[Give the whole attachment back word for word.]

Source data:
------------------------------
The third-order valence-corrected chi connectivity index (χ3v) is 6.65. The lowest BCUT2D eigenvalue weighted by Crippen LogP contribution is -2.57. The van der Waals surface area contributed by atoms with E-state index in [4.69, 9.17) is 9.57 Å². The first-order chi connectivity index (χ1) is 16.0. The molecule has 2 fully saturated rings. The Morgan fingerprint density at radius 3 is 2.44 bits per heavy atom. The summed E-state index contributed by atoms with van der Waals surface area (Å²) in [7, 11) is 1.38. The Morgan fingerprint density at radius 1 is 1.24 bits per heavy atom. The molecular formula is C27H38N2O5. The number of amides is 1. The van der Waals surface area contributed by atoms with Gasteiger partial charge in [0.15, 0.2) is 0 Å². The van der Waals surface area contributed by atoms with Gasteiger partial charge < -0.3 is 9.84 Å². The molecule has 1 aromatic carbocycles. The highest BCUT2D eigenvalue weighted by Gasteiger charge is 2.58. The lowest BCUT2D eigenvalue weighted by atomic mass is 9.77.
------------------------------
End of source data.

The third-order valence-corrected chi connectivity index (χ3v) is 6.65. The lowest BCUT2D eigenvalue weighted by Crippen LogP contribution is -2.57. The van der Waals surface area contributed by atoms with E-state index in [4.69, 9.17) is 9.57 Å². The first-order chi connectivity index (χ1) is 16.0. The molecule has 2 fully saturated rings. The Morgan fingerprint density at radius 3 is 2.44 bits per heavy atom. The summed E-state index contributed by atoms with van der Waals surface area (Å²) in [7, 11) is 1.38. The Morgan fingerprint density at radius 1 is 1.24 bits per heavy atom. The molecular formula is C27H38N2O5. The number of amides is 1. The van der Waals surface area contributed by atoms with Gasteiger partial charge in [0.15, 0.2) is 0 Å². The van der Waals surface area contributed by atoms with Gasteiger partial charge < -0.3 is 9.84 Å². The molecule has 1 aromatic carbocycles. The highest BCUT2D eigenvalue weighted by Gasteiger charge is 2.58. The lowest BCUT2D eigenvalue weighted by atomic mass is 9.77.